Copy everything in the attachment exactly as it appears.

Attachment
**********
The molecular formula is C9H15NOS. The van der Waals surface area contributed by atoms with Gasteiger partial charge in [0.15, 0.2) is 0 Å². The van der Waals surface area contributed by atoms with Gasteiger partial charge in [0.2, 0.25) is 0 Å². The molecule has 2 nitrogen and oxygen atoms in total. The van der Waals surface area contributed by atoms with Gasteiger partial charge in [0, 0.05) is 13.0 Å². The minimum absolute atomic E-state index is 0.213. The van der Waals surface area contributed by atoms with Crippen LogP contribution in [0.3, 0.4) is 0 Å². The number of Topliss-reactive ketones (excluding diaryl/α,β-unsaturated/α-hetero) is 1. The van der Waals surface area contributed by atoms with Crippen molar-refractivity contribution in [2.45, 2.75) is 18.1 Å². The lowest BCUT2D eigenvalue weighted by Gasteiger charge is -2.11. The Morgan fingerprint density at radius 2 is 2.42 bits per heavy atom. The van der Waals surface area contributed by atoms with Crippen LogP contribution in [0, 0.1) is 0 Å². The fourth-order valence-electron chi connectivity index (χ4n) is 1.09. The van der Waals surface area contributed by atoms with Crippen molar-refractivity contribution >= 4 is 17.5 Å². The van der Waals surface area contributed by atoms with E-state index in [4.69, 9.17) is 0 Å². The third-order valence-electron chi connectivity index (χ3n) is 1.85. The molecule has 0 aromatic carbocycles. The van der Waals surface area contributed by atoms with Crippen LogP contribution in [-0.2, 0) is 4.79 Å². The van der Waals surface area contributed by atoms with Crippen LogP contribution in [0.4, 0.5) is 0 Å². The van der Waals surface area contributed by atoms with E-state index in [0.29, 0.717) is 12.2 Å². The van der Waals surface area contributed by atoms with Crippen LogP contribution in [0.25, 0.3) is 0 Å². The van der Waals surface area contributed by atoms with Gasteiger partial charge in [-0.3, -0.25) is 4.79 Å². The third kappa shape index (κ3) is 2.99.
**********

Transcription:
The molecular formula is C9H15NOS. The van der Waals surface area contributed by atoms with Gasteiger partial charge in [0.15, 0.2) is 0 Å². The van der Waals surface area contributed by atoms with Gasteiger partial charge in [0.2, 0.25) is 0 Å². The molecule has 2 nitrogen and oxygen atoms in total. The van der Waals surface area contributed by atoms with Gasteiger partial charge in [0, 0.05) is 13.0 Å². The minimum absolute atomic E-state index is 0.213. The van der Waals surface area contributed by atoms with Crippen LogP contribution in [0.3, 0.4) is 0 Å². The number of Topliss-reactive ketones (excluding diaryl/α,β-unsaturated/α-hetero) is 1. The van der Waals surface area contributed by atoms with Crippen molar-refractivity contribution in [2.45, 2.75) is 18.1 Å². The lowest BCUT2D eigenvalue weighted by Gasteiger charge is -2.11. The Morgan fingerprint density at radius 2 is 2.42 bits per heavy atom. The van der Waals surface area contributed by atoms with Crippen LogP contribution in [0, 0.1) is 0 Å². The fourth-order valence-electron chi connectivity index (χ4n) is 1.09. The van der Waals surface area contributed by atoms with Crippen molar-refractivity contribution >= 4 is 17.5 Å². The van der Waals surface area contributed by atoms with E-state index in [4.69, 9.17) is 0 Å². The third-order valence-electron chi connectivity index (χ3n) is 1.85. The molecule has 0 aromatic carbocycles. The van der Waals surface area contributed by atoms with Crippen LogP contribution in [-0.2, 0) is 4.79 Å². The van der Waals surface area contributed by atoms with Crippen LogP contribution in [0.4, 0.5) is 0 Å². The van der Waals surface area contributed by atoms with E-state index in [0.29, 0.717) is 12.2 Å². The van der Waals surface area contributed by atoms with Crippen LogP contribution in [0.25, 0.3) is 0 Å². The van der Waals surface area contributed by atoms with Gasteiger partial charge in [-0.3, -0.25) is 4.79 Å². The third kappa shape index (κ3) is 2.99.